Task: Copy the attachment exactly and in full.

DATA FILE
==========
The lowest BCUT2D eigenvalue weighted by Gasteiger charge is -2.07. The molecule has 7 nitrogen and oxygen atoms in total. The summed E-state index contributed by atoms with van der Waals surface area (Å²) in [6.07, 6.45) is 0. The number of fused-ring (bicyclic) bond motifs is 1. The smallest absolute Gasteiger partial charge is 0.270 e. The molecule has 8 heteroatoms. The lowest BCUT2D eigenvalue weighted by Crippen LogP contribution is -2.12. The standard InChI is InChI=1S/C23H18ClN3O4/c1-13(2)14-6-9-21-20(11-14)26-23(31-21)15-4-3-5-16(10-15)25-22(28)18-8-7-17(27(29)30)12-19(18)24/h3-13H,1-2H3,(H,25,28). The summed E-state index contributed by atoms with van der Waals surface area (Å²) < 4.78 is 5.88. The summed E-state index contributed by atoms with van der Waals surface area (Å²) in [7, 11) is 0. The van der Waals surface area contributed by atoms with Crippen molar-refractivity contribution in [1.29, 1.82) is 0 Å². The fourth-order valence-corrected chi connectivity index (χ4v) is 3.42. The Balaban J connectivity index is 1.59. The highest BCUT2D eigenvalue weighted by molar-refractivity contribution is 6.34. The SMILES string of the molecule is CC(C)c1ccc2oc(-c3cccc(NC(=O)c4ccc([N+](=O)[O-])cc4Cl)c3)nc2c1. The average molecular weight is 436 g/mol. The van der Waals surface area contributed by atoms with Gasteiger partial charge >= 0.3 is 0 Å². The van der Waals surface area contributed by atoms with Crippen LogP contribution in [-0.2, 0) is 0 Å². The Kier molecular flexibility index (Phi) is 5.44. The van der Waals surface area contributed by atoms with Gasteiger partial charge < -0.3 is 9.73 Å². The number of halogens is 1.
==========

The lowest BCUT2D eigenvalue weighted by Gasteiger charge is -2.07. The molecule has 7 nitrogen and oxygen atoms in total. The summed E-state index contributed by atoms with van der Waals surface area (Å²) in [6.07, 6.45) is 0. The number of fused-ring (bicyclic) bond motifs is 1. The smallest absolute Gasteiger partial charge is 0.270 e. The molecule has 8 heteroatoms. The lowest BCUT2D eigenvalue weighted by Crippen LogP contribution is -2.12. The standard InChI is InChI=1S/C23H18ClN3O4/c1-13(2)14-6-9-21-20(11-14)26-23(31-21)15-4-3-5-16(10-15)25-22(28)18-8-7-17(27(29)30)12-19(18)24/h3-13H,1-2H3,(H,25,28). The summed E-state index contributed by atoms with van der Waals surface area (Å²) < 4.78 is 5.88. The summed E-state index contributed by atoms with van der Waals surface area (Å²) in [7, 11) is 0. The van der Waals surface area contributed by atoms with Crippen molar-refractivity contribution in [1.29, 1.82) is 0 Å². The fourth-order valence-corrected chi connectivity index (χ4v) is 3.42. The Balaban J connectivity index is 1.59. The highest BCUT2D eigenvalue weighted by molar-refractivity contribution is 6.34. The SMILES string of the molecule is CC(C)c1ccc2oc(-c3cccc(NC(=O)c4ccc([N+](=O)[O-])cc4Cl)c3)nc2c1. The average molecular weight is 436 g/mol. The van der Waals surface area contributed by atoms with Gasteiger partial charge >= 0.3 is 0 Å². The van der Waals surface area contributed by atoms with Crippen LogP contribution in [-0.2, 0) is 0 Å². The Kier molecular flexibility index (Phi) is 5.44. The van der Waals surface area contributed by atoms with Gasteiger partial charge < -0.3 is 9.73 Å². The number of halogens is 1.